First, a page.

Catalysts for Change: How To Gamify A Path Out Of Poverty

via Xiao Mina, core77.com

It seems like we’re playing video games every day. Every morning and evening on the subway, I see people swiping their phones, whether they’re slinging a red bird into a pile of green pigs, guessing a friend’s drawing, or any number of fun, frivolous, addictive activities. That’s a lot of time spent on games, and a lot of cognitive energy. What if all of that brain power could be put toward social issues, like finding a way out of poverty?

Catalysts for Change, a game initiative put out this past April by the Institute for the Future, is an attempt to do just that. It ran off their popular Foresight Engine, a game platform originally designed by Jane McGonigal to drive insights and innovation through an aggregate of hundreds of mini, 140-character forecasts structured in a fast-paced card game.

And with a broad global reach, they were able to bring in global game guides, i.e., regional game managers, who helped them reach 79 countries and 1,600 players speaking English, Spanish, French or Chinese. These game guides played a crucial role as cultural bridges to the broad audience far from Palo Alto. Most were found through IFTF’s broad reach of contacts. In one instance, an aspiring game developer in Mexico City reached out via Twitter, as he saw an opportunity to refine his skills in a city with limited opportunities for learning about games.

I sat down with Tessa Finlev, the official gamemaster of Catalysts for Change. Their goal for the 48-hour burst was to answer a difficult question: how to find new paths out of poverty.

Core77: From the numbers, it sounds like the game went very well.

Tessa Finlev: I think it went really well. Catalysts for Change garnered over 18,000 cards in 48 hours—[double] the previous record for a Foresight Engine game (Magnetic South), in which just under 9,000 cards for a game played in Christchurch, New Zealand after their earthquake last year.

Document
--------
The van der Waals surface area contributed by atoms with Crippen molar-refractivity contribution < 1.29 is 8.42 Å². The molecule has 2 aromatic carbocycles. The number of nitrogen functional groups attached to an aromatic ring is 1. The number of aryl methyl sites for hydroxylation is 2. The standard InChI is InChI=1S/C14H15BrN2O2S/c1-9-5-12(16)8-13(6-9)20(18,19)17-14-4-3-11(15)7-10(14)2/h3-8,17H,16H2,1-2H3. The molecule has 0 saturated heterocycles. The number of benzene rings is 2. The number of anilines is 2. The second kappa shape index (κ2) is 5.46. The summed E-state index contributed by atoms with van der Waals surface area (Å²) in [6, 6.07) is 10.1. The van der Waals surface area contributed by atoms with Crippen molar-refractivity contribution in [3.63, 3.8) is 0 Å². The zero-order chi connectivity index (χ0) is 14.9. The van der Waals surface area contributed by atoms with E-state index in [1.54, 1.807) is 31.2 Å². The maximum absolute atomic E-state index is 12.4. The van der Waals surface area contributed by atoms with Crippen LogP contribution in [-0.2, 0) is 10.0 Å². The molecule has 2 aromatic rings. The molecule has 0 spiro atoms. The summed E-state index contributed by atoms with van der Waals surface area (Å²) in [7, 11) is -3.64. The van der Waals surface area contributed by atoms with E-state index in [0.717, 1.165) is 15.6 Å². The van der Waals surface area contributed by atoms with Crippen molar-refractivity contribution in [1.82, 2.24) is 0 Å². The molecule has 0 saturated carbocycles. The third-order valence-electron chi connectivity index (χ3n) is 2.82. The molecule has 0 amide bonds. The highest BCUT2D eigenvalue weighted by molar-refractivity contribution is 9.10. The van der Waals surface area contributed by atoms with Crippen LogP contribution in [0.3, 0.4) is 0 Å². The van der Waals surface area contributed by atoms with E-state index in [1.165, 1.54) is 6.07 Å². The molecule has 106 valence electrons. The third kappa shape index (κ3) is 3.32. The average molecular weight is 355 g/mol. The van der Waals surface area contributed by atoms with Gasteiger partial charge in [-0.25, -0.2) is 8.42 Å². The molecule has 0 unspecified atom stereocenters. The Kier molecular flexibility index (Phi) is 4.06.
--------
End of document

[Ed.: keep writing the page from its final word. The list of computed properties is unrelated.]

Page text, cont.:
It’s important to mention that while our reach was wide and very global, an online forum is, of course, limited to people who can access the Internet and are savvy enough to navigate the Foresight Engine platform—which is designed to be very lightweight and easy to jump right into, but still requires some experience using the web. Our next step is to find new ways to break down these barriers even further.

C77: What sorts of games and gamification models were implemented in building this site?

In order to gamify the Foresight Engine, we implement a basic scoring structure. When you sign up you get some points; when you play a new card, you get points; and as people build on your cards you get even more points. The focus is on building collaboration, so the majority of the points are gained when players begin to build on each others’ cards.

Foresight Engine games also tend to go hand-in-hand with player awards, which are given to players for the most innovative ideas. Although the awards do not come with points, they reward the desire to be recognized in front of your community for being innovative and creative in your thinking. The awards are not built into the site itself, and require game guides to find the right players and ideas to receive these awards.

The process was particularly daunting for the Catalysts for Change game due to such a large amount of cards that were played in such a short period. Many of the global game guides suggested that we find a way to have the game automatically award players with basic algorithms. However, this becomes increasingly difficult since the themes of the awards change for every game. In the end, it might mean that next time we run a game with global game guides that we need to focus on adding in more training around the process of awarding players

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